Howdy everyone, and welcome back to the latest Creator Spotlight. Zach here as always and in this entry, we are going to be taking a look at the career of artist, Norm Breyfogle. And here we go:
Norm Breyfogle started working in comics at a very young age; 16 to be exact. Breyfogle’s first gig was writing and cartooning a book titled, Tech-Team. Breyfogle would then go on and complete high school. While in college, he did some work for a local magazine in Michigan and also did some work for the publisher, Book Concern. In 1984, Breyfogle met a talent agent and illustrated a six page story in DC’s New Talent Showcase. Breyfogle then started to receive more work; a back up in American Flagg, pencils in Eclipse Comic’s Tales of Terror, a Captain America short story in Marvel Fanfare, and then the title; Whisper for First Comics. However, in 1987, Breyfogle returned to DC and began working on Detective Comics, and that is where the story begins.
At the time of Breyfogle’s arrival to Detective Comics, the book’s sales had stooped tremendously and the title was sinking fast. However, with the help of writers Alan Grant and, briefly John Wagner, they were able to stop the bleeding and begin the revival of the series. Breyfogle would work on Detective Comics consistently for three years (1987 to 1990). During this time, Breyfogle would become the numero uno Batman artist of the late 80s and early 90s. After his work on Detective Comics, he moved over to the main Batman title.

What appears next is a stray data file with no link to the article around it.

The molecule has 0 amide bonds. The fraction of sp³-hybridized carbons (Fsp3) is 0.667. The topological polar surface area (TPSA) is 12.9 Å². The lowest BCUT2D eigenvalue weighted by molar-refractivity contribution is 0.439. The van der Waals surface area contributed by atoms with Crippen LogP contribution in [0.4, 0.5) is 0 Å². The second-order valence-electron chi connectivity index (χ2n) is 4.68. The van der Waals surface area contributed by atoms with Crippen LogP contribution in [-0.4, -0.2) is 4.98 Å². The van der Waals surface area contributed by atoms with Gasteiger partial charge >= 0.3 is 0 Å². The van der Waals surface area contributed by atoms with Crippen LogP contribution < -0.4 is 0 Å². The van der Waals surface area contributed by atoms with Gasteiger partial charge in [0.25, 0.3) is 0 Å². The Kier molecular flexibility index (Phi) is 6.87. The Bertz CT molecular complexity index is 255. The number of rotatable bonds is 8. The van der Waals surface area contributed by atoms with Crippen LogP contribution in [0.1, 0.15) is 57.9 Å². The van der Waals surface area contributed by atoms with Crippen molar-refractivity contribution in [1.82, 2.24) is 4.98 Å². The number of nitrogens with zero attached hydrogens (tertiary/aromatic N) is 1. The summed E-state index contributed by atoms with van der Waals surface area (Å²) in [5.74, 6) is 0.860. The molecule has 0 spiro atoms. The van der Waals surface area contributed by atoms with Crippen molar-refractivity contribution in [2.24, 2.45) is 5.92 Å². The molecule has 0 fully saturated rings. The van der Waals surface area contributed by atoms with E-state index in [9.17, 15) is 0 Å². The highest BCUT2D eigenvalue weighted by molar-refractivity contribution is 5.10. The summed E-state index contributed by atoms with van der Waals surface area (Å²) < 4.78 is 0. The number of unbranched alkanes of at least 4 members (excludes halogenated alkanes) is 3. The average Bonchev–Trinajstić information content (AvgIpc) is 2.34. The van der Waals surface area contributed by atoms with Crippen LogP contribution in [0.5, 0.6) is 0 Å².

Breyfogle would make twenty six appearances on Batman that spanned form June of 1990 to July of 1998. During his time on the title, Breyfogle and Alan Grant would remain a strong combination. Breyfogle was also responsible for penciling Tim Drake’s first night as Robin in issue #465. Much like Detective Comics, Grant’s and Breyfogle’s created villains would often appear in Batman as well.
However, Breyfogle and Grant were not done with the bat quite yet. The two would introduce a new Batman title, Shadow of the Bat in June of 1992. And while Breyfogle would only work on a total of eight issues during the series run, the initial story arc, The Last Arkham is arguably the most unforgettable.
For most of the early 90s, Breyfogle was considered “The Batman Artist”, and somehow I feel like he is always forgotten by so many. Breyfogle’s artwork was so energetic and had so much life to it. In my opinion, he really brought the pages to life, something that I think many artists struggle to do. Maybe he is forgotten because he didn’t pencil the epic storylines, but instead, along with Alan Grant, they just wrote solid Batman comics for years. Breyfogle’s Batman was my first interpretation of the character in comic book form. To me, he should always be considered in the same breath as Neal Adams, Jim Aparo and David Mazzucchelli as one of the greatest Batman artists of all-time.
Well, again thank you for reading and I hope you all enjoyed a peak into the career of Norm Breyfogle. The next creator spotlight will be highlighting the very talented and controversial writer, Grant Morrison. I can hardly wait! Tune in next time, same bat time, same bat channel.
Posted by Zach